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Progress on gun safety in New Mexico inches forward


After having her Bernalillo County gun ban overturned by the court, Gov. Michelle Lujan Grisham tried to do it the right way, putting together an impressive public safety package of proposed legislation that addressed not only guns but also bail reform; sentencing; and police pay and recruitment.

If passed, it would have been a huge step toward addressing our state’s gun violence epidemic. New Mexico ranked seventh in the nation in gun deaths, according to a 2020 report by Johns Hopkins, which found that firearms were the leading cause of death for kids in our state (mostly suicides).

Sadly, our Legislature doesn’t move in huge steps. It moves in baby steps, when at all.

And so, only two gun bills were passed this year. One of them makes it illegal to bring firearms into a polling site, something I thought was already against the law. So, it was illegal to wear a campaign T-shirt while voting, but coming in with a rifle slung over both shoulders and a gun strapped to both hips was OK?

Sen. Joseph Cervantes of Las Cruces was cosponsor of the only meaningful bill on gun safety to pass this year. It creates a new seven-day waiting period for the purchase of a gun, and was only passed after being watered down. The original bill called for a 14-day waiting period.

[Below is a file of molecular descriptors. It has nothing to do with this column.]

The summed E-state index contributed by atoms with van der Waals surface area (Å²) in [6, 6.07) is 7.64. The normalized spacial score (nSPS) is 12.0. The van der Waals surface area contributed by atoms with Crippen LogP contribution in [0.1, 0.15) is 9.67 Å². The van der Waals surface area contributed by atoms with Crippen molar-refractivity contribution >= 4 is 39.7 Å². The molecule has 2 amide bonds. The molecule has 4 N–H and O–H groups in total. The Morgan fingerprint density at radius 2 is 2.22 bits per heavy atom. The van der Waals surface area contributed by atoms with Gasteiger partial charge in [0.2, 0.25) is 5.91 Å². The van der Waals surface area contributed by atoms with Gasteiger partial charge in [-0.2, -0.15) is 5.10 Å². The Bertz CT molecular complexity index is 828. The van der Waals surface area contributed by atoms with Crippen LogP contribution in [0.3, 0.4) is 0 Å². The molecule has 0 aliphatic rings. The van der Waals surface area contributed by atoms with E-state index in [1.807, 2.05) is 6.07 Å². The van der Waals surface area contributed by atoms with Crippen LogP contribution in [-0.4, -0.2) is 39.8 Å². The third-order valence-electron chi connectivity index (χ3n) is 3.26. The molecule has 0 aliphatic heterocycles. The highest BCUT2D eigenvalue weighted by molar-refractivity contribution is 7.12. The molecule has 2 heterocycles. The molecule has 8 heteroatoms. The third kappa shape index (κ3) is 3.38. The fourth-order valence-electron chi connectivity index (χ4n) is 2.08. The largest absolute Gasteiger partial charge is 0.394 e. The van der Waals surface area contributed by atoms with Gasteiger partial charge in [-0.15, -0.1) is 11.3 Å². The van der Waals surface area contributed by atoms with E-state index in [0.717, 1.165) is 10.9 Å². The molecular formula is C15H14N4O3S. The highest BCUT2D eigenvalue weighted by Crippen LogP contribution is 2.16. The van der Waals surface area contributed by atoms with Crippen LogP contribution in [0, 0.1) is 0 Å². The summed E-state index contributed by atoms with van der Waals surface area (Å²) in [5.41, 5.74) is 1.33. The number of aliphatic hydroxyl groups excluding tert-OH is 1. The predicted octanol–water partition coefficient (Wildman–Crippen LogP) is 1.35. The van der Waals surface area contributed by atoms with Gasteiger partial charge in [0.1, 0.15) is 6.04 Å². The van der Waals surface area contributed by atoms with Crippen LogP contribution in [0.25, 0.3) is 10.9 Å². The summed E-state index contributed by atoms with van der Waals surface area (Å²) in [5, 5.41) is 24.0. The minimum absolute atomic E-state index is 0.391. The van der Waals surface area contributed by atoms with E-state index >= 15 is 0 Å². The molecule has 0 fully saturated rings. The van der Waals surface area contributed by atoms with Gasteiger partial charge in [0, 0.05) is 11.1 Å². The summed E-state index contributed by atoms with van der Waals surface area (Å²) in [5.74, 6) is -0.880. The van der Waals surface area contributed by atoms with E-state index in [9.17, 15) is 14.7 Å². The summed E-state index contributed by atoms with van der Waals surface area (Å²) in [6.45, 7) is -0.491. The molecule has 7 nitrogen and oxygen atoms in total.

Proposals by the governor to demand greater accountability for gun manufacturers; increase the age to buy an assault rifle; and prohibit guns in municipal parks and playgrounds never made it to a vote.

Neither did other bills not on the governor’s list that would have reformed our red flag laws; banned assault weapons and high-capacity magazines; and created a new office of gun-violence prevention. Lawmakers even defeated a memorial that simply called for a study of such an office.

Gov. Lujan Grisham has suggested that she may call a special session to take a second bite of the apple. But, unless she is able to convince lawmakers to change their views, that will be a pointless exercise.

A look at the recorded votes on the waiting period bill that passed shows how challenging the issue is. The bill passed 37-33 in the House despite “no” votes by local Democrats Tara Jaramillo and Willie Madrid. It passed 23-18 in the Senate despite a “no” vote from local Democrat Siah Correa Hemphill.

The bill to ban guns at polling places was also opposed by those three Democrats and Rep. Raymundo Lara. Really? While I don’t agree with it, I do understand the argument against a waiting period in cases where someone is in immediate danger. What is the argument for why voters need weapons to participate in the peaceful transfer of power?

The governor has done all she could, but no one person can bring the changes that our state needs. That will ultimately be up to the voters. All seats in the House and Senate will be up for reelection this year.

One other item on the governor’s agenda was clearly related to the recent arrests of former NMSU basketball players. Three bills were introduced to make hazing a crime. None made it through the committee process.

Walter Rubel can be reached at waltrubel@gmail.com. Walter Rubel's opinions are his own and do not necessarily reflect the views of KRWG Public Media.